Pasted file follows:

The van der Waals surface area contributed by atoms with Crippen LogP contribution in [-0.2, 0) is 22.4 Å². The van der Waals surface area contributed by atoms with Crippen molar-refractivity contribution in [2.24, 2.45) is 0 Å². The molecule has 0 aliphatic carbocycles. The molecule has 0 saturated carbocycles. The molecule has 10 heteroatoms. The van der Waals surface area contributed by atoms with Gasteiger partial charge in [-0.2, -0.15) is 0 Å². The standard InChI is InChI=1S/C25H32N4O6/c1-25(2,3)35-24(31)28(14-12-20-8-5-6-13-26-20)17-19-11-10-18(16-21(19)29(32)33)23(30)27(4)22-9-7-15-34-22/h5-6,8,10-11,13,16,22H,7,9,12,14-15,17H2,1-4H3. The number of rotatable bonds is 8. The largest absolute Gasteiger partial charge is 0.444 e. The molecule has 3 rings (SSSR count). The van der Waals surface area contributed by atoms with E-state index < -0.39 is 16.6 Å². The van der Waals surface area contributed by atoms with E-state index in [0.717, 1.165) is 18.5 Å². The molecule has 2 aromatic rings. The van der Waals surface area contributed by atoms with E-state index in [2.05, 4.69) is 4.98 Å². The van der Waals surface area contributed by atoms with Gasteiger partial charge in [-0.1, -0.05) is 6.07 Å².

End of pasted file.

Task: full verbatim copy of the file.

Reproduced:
The van der Waals surface area contributed by atoms with Crippen LogP contribution in [-0.2, 0) is 22.4 Å². The van der Waals surface area contributed by atoms with Crippen molar-refractivity contribution in [2.24, 2.45) is 0 Å². The molecule has 0 aliphatic carbocycles. The molecule has 0 saturated carbocycles. The molecule has 10 heteroatoms. The van der Waals surface area contributed by atoms with Gasteiger partial charge in [-0.2, -0.15) is 0 Å². The standard InChI is InChI=1S/C25H32N4O6/c1-25(2,3)35-24(31)28(14-12-20-8-5-6-13-26-20)17-19-11-10-18(16-21(19)29(32)33)23(30)27(4)22-9-7-15-34-22/h5-6,8,10-11,13,16,22H,7,9,12,14-15,17H2,1-4H3. The number of rotatable bonds is 8. The largest absolute Gasteiger partial charge is 0.444 e. The molecule has 3 rings (SSSR count). The van der Waals surface area contributed by atoms with E-state index < -0.39 is 16.6 Å². The van der Waals surface area contributed by atoms with E-state index in [0.717, 1.165) is 18.5 Å². The molecule has 2 aromatic rings. The van der Waals surface area contributed by atoms with E-state index in [2.05, 4.69) is 4.98 Å². The van der Waals surface area contributed by atoms with Gasteiger partial charge in [-0.1, -0.05) is 6.07 Å².